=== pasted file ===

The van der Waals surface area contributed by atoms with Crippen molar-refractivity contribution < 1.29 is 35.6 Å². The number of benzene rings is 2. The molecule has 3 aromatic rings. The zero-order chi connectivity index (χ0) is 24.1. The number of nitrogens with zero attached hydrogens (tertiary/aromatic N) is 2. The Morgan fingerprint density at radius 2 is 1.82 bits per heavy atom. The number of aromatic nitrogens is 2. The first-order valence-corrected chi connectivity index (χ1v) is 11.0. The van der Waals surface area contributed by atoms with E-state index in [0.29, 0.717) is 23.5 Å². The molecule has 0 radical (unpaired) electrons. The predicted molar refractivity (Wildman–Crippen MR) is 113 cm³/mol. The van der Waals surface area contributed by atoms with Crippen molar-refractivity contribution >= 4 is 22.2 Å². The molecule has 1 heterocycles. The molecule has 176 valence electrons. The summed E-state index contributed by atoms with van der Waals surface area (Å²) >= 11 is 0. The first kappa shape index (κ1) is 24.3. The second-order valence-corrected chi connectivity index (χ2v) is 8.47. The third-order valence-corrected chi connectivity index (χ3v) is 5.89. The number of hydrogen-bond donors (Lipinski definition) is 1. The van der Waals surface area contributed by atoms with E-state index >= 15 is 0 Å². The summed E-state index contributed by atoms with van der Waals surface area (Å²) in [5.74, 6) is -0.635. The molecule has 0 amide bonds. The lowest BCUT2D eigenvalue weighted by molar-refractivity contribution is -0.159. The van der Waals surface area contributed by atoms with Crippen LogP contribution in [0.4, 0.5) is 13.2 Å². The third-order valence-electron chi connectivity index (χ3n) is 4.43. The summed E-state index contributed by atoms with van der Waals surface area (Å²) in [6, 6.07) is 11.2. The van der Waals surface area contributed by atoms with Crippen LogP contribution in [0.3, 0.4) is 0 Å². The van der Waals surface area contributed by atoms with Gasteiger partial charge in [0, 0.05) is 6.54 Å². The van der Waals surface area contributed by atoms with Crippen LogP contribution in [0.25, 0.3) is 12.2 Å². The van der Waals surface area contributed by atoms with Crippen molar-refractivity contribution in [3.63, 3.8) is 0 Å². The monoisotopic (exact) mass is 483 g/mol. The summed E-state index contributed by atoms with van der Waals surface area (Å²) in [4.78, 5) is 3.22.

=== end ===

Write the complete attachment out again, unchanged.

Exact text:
The van der Waals surface area contributed by atoms with Crippen molar-refractivity contribution < 1.29 is 35.6 Å². The number of benzene rings is 2. The molecule has 3 aromatic rings. The zero-order chi connectivity index (χ0) is 24.1. The number of nitrogens with zero attached hydrogens (tertiary/aromatic N) is 2. The Morgan fingerprint density at radius 2 is 1.82 bits per heavy atom. The number of aromatic nitrogens is 2. The first-order valence-corrected chi connectivity index (χ1v) is 11.0. The van der Waals surface area contributed by atoms with E-state index in [0.29, 0.717) is 23.5 Å². The molecule has 0 radical (unpaired) electrons. The predicted molar refractivity (Wildman–Crippen MR) is 113 cm³/mol. The van der Waals surface area contributed by atoms with Crippen molar-refractivity contribution >= 4 is 22.2 Å². The molecule has 1 heterocycles. The molecule has 176 valence electrons. The summed E-state index contributed by atoms with van der Waals surface area (Å²) >= 11 is 0. The first kappa shape index (κ1) is 24.3. The second-order valence-corrected chi connectivity index (χ2v) is 8.47. The third-order valence-corrected chi connectivity index (χ3v) is 5.89. The number of hydrogen-bond donors (Lipinski definition) is 1. The van der Waals surface area contributed by atoms with E-state index >= 15 is 0 Å². The summed E-state index contributed by atoms with van der Waals surface area (Å²) in [5.74, 6) is -0.635. The molecule has 0 amide bonds. The lowest BCUT2D eigenvalue weighted by molar-refractivity contribution is -0.159. The van der Waals surface area contributed by atoms with Crippen LogP contribution in [0.4, 0.5) is 13.2 Å². The third-order valence-electron chi connectivity index (χ3n) is 4.43. The summed E-state index contributed by atoms with van der Waals surface area (Å²) in [6, 6.07) is 11.2. The van der Waals surface area contributed by atoms with Crippen LogP contribution in [0.3, 0.4) is 0 Å². The van der Waals surface area contributed by atoms with Gasteiger partial charge in [0, 0.05) is 6.54 Å². The van der Waals surface area contributed by atoms with Crippen LogP contribution in [0.25, 0.3) is 12.2 Å². The van der Waals surface area contributed by atoms with Crippen molar-refractivity contribution in [3.63, 3.8) is 0 Å². The monoisotopic (exact) mass is 483 g/mol. The summed E-state index contributed by atoms with van der Waals surface area (Å²) in [4.78, 5) is 3.22.